Review: Abstract Landscapes at the Whitworth Art Gallery

By December 14, 2015


Tucked away in a small corner on the first floor of the gloriously renovated Whitworth Art Gallery, lies its latest exhibition, ‘Abstract Landscapes’.

The exhibition, which opened just over a month ago, features a modest yet refined collection from the gallery’s archives, and gathers work from some of the most celebrated abstract artists in British art history including, Henry Moore, Barbara Hepworth and Gillian Ayres.

The collection concentrates on the artists’ production during the 1950s and 1960s, a time when many of them were harnessing their own, unique abstract language and artistic identity. In these works we see how the artists tread the borders between the abstract and the figurative, drawing on the British landscape as their inspiration to create sculptures, textile and canvasses that echo unpredictable shifts in weather, the varied expanse of a hillside or the spit and twist of waves crashing into a cliff face.

A fitting welcome to the exhibition is Barbara Hepworth’s Coré (1966). The bronze sculpture, stationed at the top of the stairs as you enter the space, gracefully fuses the curvature of the female form with the artist’s experience of the Cornish landscape. The resulting piece is a sculpture that effortlessly captures the rise and fall of waves against the coastline.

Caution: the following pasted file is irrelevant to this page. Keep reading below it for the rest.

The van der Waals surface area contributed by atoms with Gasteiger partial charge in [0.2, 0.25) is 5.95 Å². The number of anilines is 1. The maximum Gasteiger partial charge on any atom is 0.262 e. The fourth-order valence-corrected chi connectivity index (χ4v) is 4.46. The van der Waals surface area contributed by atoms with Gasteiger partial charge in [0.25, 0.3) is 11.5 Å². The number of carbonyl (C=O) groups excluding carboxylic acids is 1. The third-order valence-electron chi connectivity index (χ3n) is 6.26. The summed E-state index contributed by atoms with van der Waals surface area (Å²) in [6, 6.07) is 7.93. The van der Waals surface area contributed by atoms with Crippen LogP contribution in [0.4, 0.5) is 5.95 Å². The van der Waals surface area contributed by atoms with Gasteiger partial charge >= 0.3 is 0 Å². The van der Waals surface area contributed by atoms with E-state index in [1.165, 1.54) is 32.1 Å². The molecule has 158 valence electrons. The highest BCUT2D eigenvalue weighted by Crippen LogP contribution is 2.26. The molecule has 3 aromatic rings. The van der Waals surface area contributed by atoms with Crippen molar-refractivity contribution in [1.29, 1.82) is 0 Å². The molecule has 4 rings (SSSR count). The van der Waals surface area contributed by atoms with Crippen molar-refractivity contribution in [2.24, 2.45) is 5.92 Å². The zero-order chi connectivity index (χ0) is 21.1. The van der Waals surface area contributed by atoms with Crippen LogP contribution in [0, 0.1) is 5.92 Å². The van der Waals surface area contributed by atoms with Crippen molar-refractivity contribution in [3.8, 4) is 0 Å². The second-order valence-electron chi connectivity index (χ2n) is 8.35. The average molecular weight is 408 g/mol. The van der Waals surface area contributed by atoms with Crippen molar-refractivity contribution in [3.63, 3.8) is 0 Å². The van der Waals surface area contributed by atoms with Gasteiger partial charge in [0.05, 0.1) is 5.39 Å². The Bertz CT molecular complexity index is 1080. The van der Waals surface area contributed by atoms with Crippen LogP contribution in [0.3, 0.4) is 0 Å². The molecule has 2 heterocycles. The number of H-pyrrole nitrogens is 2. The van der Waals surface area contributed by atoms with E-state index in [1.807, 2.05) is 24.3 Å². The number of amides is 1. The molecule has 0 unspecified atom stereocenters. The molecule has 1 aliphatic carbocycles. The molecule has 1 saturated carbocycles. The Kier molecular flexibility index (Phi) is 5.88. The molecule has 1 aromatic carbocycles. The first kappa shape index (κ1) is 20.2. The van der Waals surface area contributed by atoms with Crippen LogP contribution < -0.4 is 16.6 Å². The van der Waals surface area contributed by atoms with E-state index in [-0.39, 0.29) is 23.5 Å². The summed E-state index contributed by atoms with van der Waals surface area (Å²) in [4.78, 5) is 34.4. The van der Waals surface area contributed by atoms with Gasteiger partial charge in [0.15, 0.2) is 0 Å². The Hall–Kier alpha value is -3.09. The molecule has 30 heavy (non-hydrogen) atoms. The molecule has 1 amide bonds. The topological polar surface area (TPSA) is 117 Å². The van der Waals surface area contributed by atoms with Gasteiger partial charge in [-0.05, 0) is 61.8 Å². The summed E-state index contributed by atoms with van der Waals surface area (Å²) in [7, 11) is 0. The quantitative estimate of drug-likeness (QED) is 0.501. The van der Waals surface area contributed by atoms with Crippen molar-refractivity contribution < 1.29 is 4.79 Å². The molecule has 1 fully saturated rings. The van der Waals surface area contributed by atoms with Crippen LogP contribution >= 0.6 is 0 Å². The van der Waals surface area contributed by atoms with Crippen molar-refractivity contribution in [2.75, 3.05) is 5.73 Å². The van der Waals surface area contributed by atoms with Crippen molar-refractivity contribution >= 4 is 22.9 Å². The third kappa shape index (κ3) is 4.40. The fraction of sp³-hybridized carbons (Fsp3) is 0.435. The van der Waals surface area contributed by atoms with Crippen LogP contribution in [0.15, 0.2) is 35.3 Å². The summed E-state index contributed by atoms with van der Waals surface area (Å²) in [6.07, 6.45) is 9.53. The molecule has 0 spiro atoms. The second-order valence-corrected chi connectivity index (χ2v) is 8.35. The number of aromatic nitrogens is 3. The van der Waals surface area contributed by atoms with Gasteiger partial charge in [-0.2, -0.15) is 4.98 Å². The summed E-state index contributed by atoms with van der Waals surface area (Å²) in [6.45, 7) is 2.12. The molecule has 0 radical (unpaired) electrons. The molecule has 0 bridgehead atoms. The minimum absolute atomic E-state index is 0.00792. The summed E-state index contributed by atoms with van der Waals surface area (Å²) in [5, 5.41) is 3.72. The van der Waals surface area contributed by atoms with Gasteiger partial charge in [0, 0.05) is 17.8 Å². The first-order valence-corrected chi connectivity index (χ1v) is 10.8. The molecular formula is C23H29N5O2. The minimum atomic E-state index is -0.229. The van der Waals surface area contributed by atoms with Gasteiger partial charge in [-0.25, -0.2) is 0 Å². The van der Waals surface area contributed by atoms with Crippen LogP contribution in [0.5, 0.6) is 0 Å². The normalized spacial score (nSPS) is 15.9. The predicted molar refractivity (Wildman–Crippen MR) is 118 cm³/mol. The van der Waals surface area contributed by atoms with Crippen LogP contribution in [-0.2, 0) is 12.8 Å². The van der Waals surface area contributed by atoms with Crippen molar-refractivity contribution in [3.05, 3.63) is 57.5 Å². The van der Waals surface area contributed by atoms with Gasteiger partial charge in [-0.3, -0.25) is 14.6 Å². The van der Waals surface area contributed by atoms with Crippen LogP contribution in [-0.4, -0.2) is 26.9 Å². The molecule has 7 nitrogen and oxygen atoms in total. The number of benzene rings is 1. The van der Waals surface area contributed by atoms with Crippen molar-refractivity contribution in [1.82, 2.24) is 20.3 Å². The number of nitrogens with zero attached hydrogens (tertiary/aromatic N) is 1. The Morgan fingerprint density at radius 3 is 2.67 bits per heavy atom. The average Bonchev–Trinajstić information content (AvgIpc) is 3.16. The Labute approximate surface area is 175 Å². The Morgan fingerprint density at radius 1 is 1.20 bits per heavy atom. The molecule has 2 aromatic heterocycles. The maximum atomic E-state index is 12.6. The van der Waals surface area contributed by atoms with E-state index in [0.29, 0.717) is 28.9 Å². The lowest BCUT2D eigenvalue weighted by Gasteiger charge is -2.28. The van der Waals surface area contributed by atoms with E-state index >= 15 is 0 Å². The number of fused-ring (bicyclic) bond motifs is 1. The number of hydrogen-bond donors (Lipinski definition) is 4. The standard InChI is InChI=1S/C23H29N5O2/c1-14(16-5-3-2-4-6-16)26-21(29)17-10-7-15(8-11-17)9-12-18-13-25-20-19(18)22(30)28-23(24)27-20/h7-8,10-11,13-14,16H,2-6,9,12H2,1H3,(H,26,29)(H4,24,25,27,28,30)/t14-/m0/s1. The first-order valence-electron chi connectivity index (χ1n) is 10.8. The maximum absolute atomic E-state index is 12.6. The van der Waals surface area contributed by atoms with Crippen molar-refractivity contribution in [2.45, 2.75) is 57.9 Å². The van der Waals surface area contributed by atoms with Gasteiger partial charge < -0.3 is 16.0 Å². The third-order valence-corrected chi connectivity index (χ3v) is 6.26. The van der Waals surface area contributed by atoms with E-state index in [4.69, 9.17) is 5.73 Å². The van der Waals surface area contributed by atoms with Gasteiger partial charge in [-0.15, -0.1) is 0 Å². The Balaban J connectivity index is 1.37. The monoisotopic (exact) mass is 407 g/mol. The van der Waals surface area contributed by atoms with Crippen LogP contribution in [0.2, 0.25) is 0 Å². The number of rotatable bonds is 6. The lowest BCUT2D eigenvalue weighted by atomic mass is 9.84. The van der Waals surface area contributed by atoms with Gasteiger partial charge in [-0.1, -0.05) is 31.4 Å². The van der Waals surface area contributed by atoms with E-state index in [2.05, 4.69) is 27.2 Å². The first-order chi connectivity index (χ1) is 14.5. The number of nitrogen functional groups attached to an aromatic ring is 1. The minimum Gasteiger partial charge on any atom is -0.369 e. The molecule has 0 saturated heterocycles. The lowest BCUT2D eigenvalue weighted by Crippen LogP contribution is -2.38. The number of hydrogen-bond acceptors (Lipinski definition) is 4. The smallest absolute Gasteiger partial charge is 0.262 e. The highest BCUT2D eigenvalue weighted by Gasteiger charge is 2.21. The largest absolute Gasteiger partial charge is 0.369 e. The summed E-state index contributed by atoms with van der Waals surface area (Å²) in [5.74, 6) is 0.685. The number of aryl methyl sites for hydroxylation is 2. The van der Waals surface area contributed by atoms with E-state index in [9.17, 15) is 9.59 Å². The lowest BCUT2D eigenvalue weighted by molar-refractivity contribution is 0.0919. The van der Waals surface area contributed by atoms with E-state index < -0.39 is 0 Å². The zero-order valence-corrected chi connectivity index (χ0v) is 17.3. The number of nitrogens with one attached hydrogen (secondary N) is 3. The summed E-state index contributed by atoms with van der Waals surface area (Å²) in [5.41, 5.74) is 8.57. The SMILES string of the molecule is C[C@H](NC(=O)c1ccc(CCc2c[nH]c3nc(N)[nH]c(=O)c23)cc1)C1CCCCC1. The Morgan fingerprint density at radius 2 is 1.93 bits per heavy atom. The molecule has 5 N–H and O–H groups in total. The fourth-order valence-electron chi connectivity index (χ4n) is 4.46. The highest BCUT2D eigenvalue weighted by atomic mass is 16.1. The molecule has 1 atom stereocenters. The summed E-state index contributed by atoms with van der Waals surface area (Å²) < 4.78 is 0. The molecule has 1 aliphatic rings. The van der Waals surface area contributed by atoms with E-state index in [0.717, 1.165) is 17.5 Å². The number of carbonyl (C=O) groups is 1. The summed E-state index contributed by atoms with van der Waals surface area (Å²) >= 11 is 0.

As we move further into the exhibition, the visitor is presented with an eye-catching piece from Scottish-born artist, William Scott. Created by the Edinburgh Weavers from a design drawn by Scott, Skaill (1959) is a floor-to-ceiling gouache and wax resist textile. Both the fractured nature of the design and the fragmented pieces of wax that create its textured surface, subtlety suggest a broken, rocky landscape.

As we edge towards the exhibition’s end, two works from Gillian Ayres hang on the wall, Reef (1957) and Untitled (1963). Unlike her counterparts elsewhere in the exhibition who favour muted organic tones, Ayre’s work adopts a more playful palette that seeks to bring to life the vibrant, liveliness of the British landscape.

In ‘Reef’, as the name suggest, the artist captures the swell of a steaming, foamy pool of waves as they energetically break against rock. In ‘Untitled’ however, the subject of this mixed-media composition is as ambiguous as the piece’s name. What we do see here however, is the artist’s attempt to articulate the changeable and at times, unfathomable, forces of nature.

In some ways it is a shame that this exhibition is given such a low-key profile in the gallery. Many of the artists featured have become synonymous with British cultural identity, yet there’s an unavoidable feeling that in this quiet corner of the Whitworth they are secondary to the gallery’s other current displays. That said, the collection offers a well-deserved nod to this often over-looked period in the movement and the artists who defined it.

Abstract Landscapes is open 14 November 2015- 10 January 2016.

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